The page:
The $3,000,000 in attorney’s fees awarded to plaintiff’s contingent fee counsel approximated the fees paid to defense counsel over the life of the litigation. The Court looked at the hours counsel had spent in over a decade on the complex litigation, that counsel themselves had advanced all legal fees and costs with no compensation over that time, and that counsel persevered while being “led through a murky, tumultuous sea of litigation facing deadly obstacles every stroke of the way,” but stayed with the case and its risks, even “when hit between the eyes by Defendant’s insurmountable defense strategy….” Given all of the facts recited in the Court’s ruling, as well as the foregoing, Judge Sprecher stated that: “in the interest of fundamental fairness this court is reluctant to award counsel fees to the Plaintiffs in any amount less than Defendant paid its own attorneys who were paid timely and without risk.”
Date of Decision: June 12, 2014
Berg v. Nationwide Mutual Insurance Company, No 98-813 (C.C.P. Berks June 12, 2014) (Sprecher, J.)
We would also like to congratulate Daniel E. Cummins of Tort Talk for being awarded PDI’s annual award as Distinguished Defense Counsel. Well done!
Fourscore and seven years ago our fathers brought forth on this continent a new nation, conceived in liberty and dedicated to the proposition that all men are created equal. Now we are engaged in a great civil war, testing whether that nation or any nation so conceived and so dedicated can long endure. We are met on a great battlefield of that war. We have come to dedicate a portion of that field as a final resting-place for those who here gave their lives that that nation might live. It is altogether fitting and proper that we should do this. But in a larger sense, we cannot dedicate, we cannot consecrate, we cannot hallow this ground. The brave men, living and dead who struggled here have consecrated it far above our poor power to add or detract. The world will little note nor long remember what we say here, but it can never forget what they did here. It is for us the living rather to be dedicated here to the unfinished work which they who fought here have thus far so nobly advanced. It is rather for us to be here dedicated to the great task remaining before us–that from these honored dead we take increased devotion to that cause for which they gave the last full measure of devotion–that we here highly resolve that these dead shall not have died in vain, that this nation under God shall have a new birth of freedom, and that government of the people, by the people, for the people shall not perish from the earth.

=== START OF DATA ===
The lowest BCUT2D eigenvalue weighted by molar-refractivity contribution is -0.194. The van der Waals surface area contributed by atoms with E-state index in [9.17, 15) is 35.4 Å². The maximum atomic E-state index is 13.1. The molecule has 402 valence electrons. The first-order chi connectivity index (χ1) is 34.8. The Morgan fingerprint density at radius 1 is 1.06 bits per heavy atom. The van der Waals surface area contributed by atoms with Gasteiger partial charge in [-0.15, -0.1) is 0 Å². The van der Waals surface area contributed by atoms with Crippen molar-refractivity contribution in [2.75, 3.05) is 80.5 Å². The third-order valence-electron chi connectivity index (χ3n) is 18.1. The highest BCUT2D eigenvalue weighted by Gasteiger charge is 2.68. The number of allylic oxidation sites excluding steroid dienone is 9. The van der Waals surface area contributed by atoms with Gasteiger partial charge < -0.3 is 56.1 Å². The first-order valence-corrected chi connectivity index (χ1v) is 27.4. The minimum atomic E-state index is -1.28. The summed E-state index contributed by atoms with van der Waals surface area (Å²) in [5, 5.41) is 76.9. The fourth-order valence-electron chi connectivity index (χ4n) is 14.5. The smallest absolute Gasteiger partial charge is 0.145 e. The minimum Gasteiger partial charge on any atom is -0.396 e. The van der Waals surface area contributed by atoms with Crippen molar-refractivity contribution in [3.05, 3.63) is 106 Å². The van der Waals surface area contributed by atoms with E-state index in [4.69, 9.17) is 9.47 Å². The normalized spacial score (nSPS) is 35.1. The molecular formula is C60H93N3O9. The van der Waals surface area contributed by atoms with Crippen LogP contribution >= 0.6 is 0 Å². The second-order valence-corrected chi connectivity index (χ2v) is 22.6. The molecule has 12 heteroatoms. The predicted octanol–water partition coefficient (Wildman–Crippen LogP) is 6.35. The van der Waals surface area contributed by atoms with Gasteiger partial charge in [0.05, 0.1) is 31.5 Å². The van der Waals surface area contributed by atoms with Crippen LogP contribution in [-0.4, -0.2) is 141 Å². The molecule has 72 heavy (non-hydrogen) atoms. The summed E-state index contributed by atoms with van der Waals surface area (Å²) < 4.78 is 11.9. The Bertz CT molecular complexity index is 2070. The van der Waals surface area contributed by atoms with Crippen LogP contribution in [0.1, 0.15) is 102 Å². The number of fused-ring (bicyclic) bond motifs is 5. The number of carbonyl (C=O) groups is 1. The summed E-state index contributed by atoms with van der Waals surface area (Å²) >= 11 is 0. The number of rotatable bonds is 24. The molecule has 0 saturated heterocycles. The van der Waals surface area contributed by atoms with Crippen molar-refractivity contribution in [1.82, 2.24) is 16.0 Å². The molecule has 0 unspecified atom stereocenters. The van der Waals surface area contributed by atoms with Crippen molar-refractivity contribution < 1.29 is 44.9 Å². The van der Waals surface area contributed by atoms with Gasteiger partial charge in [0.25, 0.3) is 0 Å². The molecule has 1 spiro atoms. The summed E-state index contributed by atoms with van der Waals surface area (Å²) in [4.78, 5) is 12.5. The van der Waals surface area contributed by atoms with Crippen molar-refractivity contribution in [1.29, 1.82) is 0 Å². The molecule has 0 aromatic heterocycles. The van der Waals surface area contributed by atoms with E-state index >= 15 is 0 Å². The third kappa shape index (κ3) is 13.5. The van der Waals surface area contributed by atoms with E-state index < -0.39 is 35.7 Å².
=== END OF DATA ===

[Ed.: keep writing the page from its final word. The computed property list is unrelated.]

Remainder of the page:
In Rogers v. Allstate Property and Casualty Ins. Co., plaintiff brought an action against a body shop for damages to her car, and also named her auto insurer, bringing claims against it for Fraud, Bad Faith, Negligence, UTPCPL violations, and for Breach of contract, and alleging a general count of “Pattern and Practice.”
The breach of contract claim failed as nowhere in the policy was the carrier required to pay for faulty repairs or poor workmanship by a third party repair shop, as faulty repairs or poor workmanship by a third-party repair shop clearly does not involve a collision with another object. The court also rejected the argument that the faulty repairs amounted to theft, vandalism or malicious mischief. As to the bad faith count, the plaintiff’s Bad Faith claim was premised upon an alleged failure to pay to fix the faulty repairs or poor workmanship by a third party repair shop. Again, it was clear the policy of insurance did not provide coverage in these circumstances. Therefore, the insurer could not have acted in Bad Faith as a matter of law by not paying to fix the alleged faulty repair or poor workmanship by a third party repair shop.
As to the UTPCPL and fraud claims, plaintiff alleged it was misled into believing that such damages from faulty repair work would be covered under the policy. However, neither the complaint nor the record attached thereto set forth an actionable claim on these counts. There was no averment that the insurer itself, or the policy of insurance, actually deceived or had a tendency to deceive. There was no averment that any alleged misrepresentation made a difference in the Plaintiff’s purchasing decision. Finally, the claims arise from unsatisfactory nonpayment of alleged faulty repairs or poor workmanship by a third party repair shop, amounting to nonfeasance, rather than misfeasance under the UTPCPL.
Date of Decision: March 11, 2014
Rogers v. Allstate Property and Casualty Ins. Co., July Term 2008, No. 4114, Court of Common Pleas of Philadelphia, 2014 Phila. Ct. Com. Pl. LEXIS 72, (C.C.P. Phila. March 11, 2014) (Fox, J.)